For nearly two decades, Arizona State University (ASU) and the Mayo Clinic have collaborated on numerous healthcare initiatives and strategic partnerships. Together, they have worked to advance medical education, improve patient care and accelerate research and discoveries. In 2016, the two formalized their relationship by founding the Mayo Clinic and ASU Alliance for Health Care. The most recent development in their ongoing alliance is the completion of the Health Futures Center. The center is a state-of-the-art facility for supporting interdepartmental research and collaborative programs.
The new center opened in early 2021. It now features world-class facilities for med-tech innovation, education, and bioscience, engineering and biomedical informatics research labs. The 150,000-square-foot building also includes research and collaborative space. Furthermore, it has wet and dry labs, learning studios, a movement lab, demonstration kitchen and simulation lab.
The New Center
Located on the first floor is a 300-person auditorium for continuing education, presentations and events. The venue incorporates circular interior architecture and features a theater-of-the-round design to facilitate engaging presentations like TED-style talks. The space includes designed acoustics and features the very latest in cutting-edge LED display technology. Mounted overhead on all four sides, just below a rounded ceiling, are four Planar TVF Series LED videowalls. Each is nearly 16-feet-wide and 9-feet-high in 8×8 configurations with a 2.5mm pixel pitch (TVF2.5). The videowalls’ design also features concave shapes to conform with the auditorium’s curved walls.
“The goal for the facility was to create a flexible, comfortable setting for presentations on the latest developments in healthcare, medical education and public programs,” says ASU associate vice president Rick Naimark. “Our president visited other universities, which have in-the-round lecture facilities, and he really liked the way a 360-degree environment allows a speaker to engage more closely with the audience. We took that idea and made some modifications.”
The auditorium thus has the versatility for seating to be arranged either completely in-the-round or in a “wedge” formation with one-third of the seats removed. This depends on the presenter’s preference. The intent behind the videowall design was to ensure sharp and clear visibility of data and scientific details. Moreover, it needed to facilitate comfortable viewing from any perspective in the room, including that of the presenter, according to Naimark.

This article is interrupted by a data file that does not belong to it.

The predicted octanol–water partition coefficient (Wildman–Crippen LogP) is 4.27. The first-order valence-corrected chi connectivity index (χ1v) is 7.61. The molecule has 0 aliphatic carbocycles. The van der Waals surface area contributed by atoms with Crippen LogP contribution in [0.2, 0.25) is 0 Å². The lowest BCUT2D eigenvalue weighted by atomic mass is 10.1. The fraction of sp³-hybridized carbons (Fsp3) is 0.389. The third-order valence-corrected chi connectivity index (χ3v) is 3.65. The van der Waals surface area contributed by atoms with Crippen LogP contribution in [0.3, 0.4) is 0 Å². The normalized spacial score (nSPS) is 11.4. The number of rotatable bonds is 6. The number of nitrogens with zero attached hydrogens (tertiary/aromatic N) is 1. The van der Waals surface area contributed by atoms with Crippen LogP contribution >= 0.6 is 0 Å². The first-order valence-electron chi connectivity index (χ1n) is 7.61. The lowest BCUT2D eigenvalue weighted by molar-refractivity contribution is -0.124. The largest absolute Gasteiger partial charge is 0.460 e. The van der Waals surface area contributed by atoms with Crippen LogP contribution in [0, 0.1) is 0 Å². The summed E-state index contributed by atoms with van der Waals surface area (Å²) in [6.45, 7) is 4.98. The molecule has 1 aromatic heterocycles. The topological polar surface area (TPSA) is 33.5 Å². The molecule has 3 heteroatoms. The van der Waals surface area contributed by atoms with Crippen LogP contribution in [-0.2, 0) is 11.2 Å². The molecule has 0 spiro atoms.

“The curved videowalls are sized appropriately to provide a full experience, yet not be overwhelming or too busy,” Naimark states. “Video content on the video walls is just spectacular — it’s a great way to bring presentations to life. We are planning to use the space for all kinds of different events.”
AV systems integrator Spinitar carried out the Planar installation for the ASU Mayo Health Futures Center. For this project, the videowalls incorporate a control system. This gives users flexibility in terms of how content is displayed on the four videowalls. “The entire system is connected to a large video matrix switcher, enabling different sources to be assigned to different locations,” adds Spinitar senior systems designer Jim Mauger.
For example, presenters can have PowerPoint notes displayed on a videowall facing them. Meanwhile, the actual presentation for the audience is on the other three videowalls, Mauger explains.
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Remote controlled broadcast cameras positioned around the room can also track presenters and display the feed. This further enhances audience engagement with the speaker. “The videowalls definitely catch your eye,” Mauger adds. “It’s quite the experience to walk into the room and see imagery like that in every direction.”
The videowalls also include the use of a Draper custom mounting solution. This helped address the challenge of installing the displays without floor support. “Attaching matching faceted videowalls onto a massive cylindrical wall presented a myriad of alignment issues, yet Draper was able to come through with a design that enabled the Planar and Spinitar teams to achieve beautiful results for the client,” remarks Draper director of business development Kevin Barlow.
The Planar TVF Series of Videowalls
The Planar TVF Series is a family of fine pitch LED videowall displays with a 16:9 aspect ratio. This allows every pixel pitch to exactly achieve popular resolutions, including Full HD and 4K. It also features front serviceability and a creative stackable design. Additionally, integrators can assemble the Planar TVF Series video walls like building blocks. This eliminates cabinet-to-cabinet cabling and reduces the complexity of installation and vertical alignment.
Thus, with a profile of less than three inches, the Planar TVF Series reduces the overall footprint and servicing space. This makes them easier to fit in more spaces compared to other LED videowall solutions.
Click on “View Slideshow” on upper-right corner for images of the videowalls at the new center.